Constructed of coursed lias limestone rubble with dressings variously of Sutton stone and Bathstone. Roofless and largely floorless. Primarily of three phases of construction . Approached from the NW via an outer court enclosed by low rubble walls; the formerly crenellated gatehouse and curtain wall now ruinous enclose the Middle Court dating from c1586. The gatehouse is of two and a half storeys with dressed four-centred stone doorway and with flanking fluted Ionic pilasters with Bassett coat of arms above flanked by balusters with the initials "R.B,C.B/1586/RB" and the motto: "Gwell angay na chwilydd" (Better death than dishonour). Above are two three-light, square-headed mullioned windows with fragments of a centrally placed, smaller, three-light window above. The S side of the Middle Court is unfenestrated and links the gatehouse to the main hall range to the S and E. On the W side of the Middle Court is a three storey range dating from c1540, having three stacked, four-light mullioned windows, centrally placed on the courtyard elevation. On the S side of these windows is a former grand stairwell which gave access to the Great Chamber on the S and a further large chamber to the N. The S wing is a tall two storey range entered by a magnificent full-height, three-storeyed, late Renaissance porch inscribed with the date 1600, comparable to the frontispiece of other Elizabethan/Jacobean Prodigy Houses eg Kirby Hall, Northants. Flanked by a pair of fluted pilasters standing on plinths of diminishing scale with corresponding Doric capitals to ground, Ionic capitals to first and Corinthian to second floor. At first floor level the Bassett coat of arms with family motto and inscription to Richard Bassett commemorating the construction of the porch in 1600 is surmounted by scrolled and pierced strapwork, set between the pilasters. The ground floor has a four-centred doorway with arabesques to the spandrels, the columns to either side sit on plinths formerly with raised lozenges to the faces. The entablature has alternating paterae and bucrania set within the metopes. The second floor has an eight-light mullion and transom window with strapwork pediment above with engaged pilasters enriched with strapwork and modillion cornice with finial above. Side-lights at first and second floor levels. The S range is four bays wide, floorless and roofless, except for a modern floor at E end. Lit on the N side by two 3-light, square-headed mullioned windows at E end, placed above each other. Lit on the S elevation of the projecting wing at the E end by a three-light, square-headed window with doorway to the E connecting the high level walkway and this wing. Above a corbel table is a two-light window in the gable. The S elevation of the W range is four storeys high and roofless, with six pairs of two-light windows above a narrow four-centred doorway at the N end and in the centre three sets of four-light windows with a wide four-centred doorway at ground floor level. and two, square-headed stairlights at the far N end. The S elevation of the S range is three storeys and roofless and has some surviving mullioned windows at the E end while those at the N end have been lost and the openings left empty. (Listed Building Report)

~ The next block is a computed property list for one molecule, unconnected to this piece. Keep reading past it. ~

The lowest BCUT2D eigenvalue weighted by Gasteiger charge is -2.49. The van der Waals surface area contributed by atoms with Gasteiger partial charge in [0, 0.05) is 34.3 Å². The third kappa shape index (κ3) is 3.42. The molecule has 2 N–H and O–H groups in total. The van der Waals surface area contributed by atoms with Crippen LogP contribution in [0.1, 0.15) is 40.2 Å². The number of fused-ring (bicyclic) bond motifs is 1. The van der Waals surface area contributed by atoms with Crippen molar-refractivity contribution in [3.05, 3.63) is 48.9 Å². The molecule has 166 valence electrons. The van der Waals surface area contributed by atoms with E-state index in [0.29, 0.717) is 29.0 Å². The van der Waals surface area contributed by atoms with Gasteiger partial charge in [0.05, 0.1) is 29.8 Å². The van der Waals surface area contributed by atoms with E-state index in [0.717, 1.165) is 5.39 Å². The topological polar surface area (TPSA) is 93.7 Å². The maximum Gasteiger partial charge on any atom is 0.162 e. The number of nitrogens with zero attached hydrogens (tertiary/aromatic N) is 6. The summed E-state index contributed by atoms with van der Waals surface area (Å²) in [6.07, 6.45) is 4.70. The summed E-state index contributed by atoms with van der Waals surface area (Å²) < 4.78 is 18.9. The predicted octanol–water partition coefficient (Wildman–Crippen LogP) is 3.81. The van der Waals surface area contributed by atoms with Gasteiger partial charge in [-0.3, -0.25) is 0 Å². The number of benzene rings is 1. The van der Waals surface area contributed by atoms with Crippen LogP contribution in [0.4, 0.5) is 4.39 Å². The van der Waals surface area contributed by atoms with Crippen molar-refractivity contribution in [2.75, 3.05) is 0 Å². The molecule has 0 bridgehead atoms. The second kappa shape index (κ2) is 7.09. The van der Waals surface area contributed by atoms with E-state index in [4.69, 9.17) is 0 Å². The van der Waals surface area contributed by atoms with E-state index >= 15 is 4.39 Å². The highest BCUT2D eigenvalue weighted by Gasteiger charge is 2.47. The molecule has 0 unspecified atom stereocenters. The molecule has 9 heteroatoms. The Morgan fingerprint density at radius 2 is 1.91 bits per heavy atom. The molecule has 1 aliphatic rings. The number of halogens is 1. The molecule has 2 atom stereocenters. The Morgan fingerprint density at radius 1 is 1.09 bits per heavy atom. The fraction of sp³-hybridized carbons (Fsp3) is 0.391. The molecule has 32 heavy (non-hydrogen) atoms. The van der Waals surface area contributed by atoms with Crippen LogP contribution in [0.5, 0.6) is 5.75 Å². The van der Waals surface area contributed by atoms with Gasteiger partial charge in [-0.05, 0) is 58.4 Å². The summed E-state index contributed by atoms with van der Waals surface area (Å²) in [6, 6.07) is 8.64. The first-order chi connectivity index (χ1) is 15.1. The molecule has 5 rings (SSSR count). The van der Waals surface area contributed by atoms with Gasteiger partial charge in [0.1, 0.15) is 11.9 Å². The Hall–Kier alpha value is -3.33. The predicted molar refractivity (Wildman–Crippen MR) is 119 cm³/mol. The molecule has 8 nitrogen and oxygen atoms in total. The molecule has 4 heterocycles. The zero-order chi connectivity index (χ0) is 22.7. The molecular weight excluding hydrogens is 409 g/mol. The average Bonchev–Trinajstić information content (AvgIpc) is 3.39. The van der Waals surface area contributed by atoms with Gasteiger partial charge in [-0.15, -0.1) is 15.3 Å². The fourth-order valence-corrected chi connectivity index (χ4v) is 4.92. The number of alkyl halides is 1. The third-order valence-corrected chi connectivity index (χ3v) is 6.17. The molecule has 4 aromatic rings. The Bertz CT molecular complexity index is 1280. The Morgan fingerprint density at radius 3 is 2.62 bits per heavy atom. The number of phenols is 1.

Old Beaupre is the name of the farmhouse and associated buildings in current use, converted from a wing of Old Beaupre Castle. The earliest surviving structures from the original house date to the early-14th century and are associated with the Basset family whose possession of the site may have derived from the marriage of John Basset to an heiress of the de Kardiffs, a family that had held land in St Hilary from the 12th century. The house was modified and added to in the 16th century in several stages to create a residence on an impressive scale which still retains much of its dressed-stone detail. The Bassets largely continued ownership of the site until its sale in 1709, after which there were several changes of ownership during which time the site, apart from the one wing occupied as the farmhouse, became ruinous. (Glamorgan-Gwent Archaeological Trust HER)